In the emotional curriculum the children are learning behaviour and self-management. While we all accept that children need to learn to read, to write and the processes of maths, it can be easy to forget that their knowing how to behave socially is not inherent, but also must be learned, therefore many lessons are given in class on grace and courtesy.

We also provide ākonga with new opportunities in which to learn ways to express themselves, listen to others and work interdependently so that they become primary contributors to the cohesiveness and vitality of the classroom. We help them to think about how their actions impact the class community. Role plays are powerful ways to step into another’s shoes and also offer ways of both expressing and listening from the heart.

There are numerous ways in which the classroom is an aid to the moral life of ākonga – their developing sense of right and wrong and their ability to act on their values and beliefs.  An important part in the development of their character is their growing awareness of their (and also of others’) developing integrity, ie, the inner part of them that drives their actions. Who is their true self when others aren’t looking?

Remembering the steps in any activity is difficult and needs to be practised many times. By giving children the opportunity to practise with the freedom to make mistakes, they will be able to undertake the hundreds of repetitions needed to master a skill.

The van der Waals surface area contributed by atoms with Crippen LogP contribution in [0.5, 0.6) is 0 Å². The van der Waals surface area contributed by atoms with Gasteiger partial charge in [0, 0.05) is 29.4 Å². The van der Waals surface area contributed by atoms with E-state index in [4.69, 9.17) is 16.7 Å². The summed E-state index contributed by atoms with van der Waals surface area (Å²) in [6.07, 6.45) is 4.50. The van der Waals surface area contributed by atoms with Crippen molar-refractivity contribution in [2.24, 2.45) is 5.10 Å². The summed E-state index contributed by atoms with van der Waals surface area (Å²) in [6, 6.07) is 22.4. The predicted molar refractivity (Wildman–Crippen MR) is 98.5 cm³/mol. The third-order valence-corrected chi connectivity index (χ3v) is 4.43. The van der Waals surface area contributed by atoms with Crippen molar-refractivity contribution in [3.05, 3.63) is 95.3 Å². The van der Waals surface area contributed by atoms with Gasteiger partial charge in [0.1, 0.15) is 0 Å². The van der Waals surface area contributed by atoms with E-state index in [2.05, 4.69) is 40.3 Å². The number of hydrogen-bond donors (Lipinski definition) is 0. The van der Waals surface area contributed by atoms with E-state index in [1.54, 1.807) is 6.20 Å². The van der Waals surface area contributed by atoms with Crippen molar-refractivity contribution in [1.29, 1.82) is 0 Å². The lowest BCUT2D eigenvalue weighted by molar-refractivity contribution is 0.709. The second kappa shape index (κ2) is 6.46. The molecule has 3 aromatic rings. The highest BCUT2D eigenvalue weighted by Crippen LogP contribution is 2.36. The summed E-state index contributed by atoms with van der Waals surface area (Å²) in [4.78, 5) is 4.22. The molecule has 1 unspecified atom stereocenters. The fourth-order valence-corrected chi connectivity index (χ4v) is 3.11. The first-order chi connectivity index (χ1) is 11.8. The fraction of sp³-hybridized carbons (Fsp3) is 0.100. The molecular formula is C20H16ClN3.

And then, one beautiful day, they will arrive at a place where they have both the necessary experience and skills to manage themselves in situations of a social or moral nature – not by accident but through the safety of the prepared environment and lots of practice.

The Outdoor Environment in our Preschool

By Tara Israelson –Nikau Teacher, Preschool

For many, the outdoors holds a special place.  The wide open spaces, the ability to get lost in nature, the many scientific discoveries to be made – these are all unique in the outdoors. I want to share with you how we are extending our Montessori vision into the outdoor environment in the preschool.

Years ago here at Wā Ora Montessori School, we made a conscious decision to do away with a traditional lunchtime recess and to rather have children be free to move between the indoors or outdoors as they felt the need.  As we made the shift to the ‘indoor/outdoor’ flow we began to notice a sense of calm come over both the tamariki (children) and the kaiako (teachers) as we began to find some purpose in our activity outside.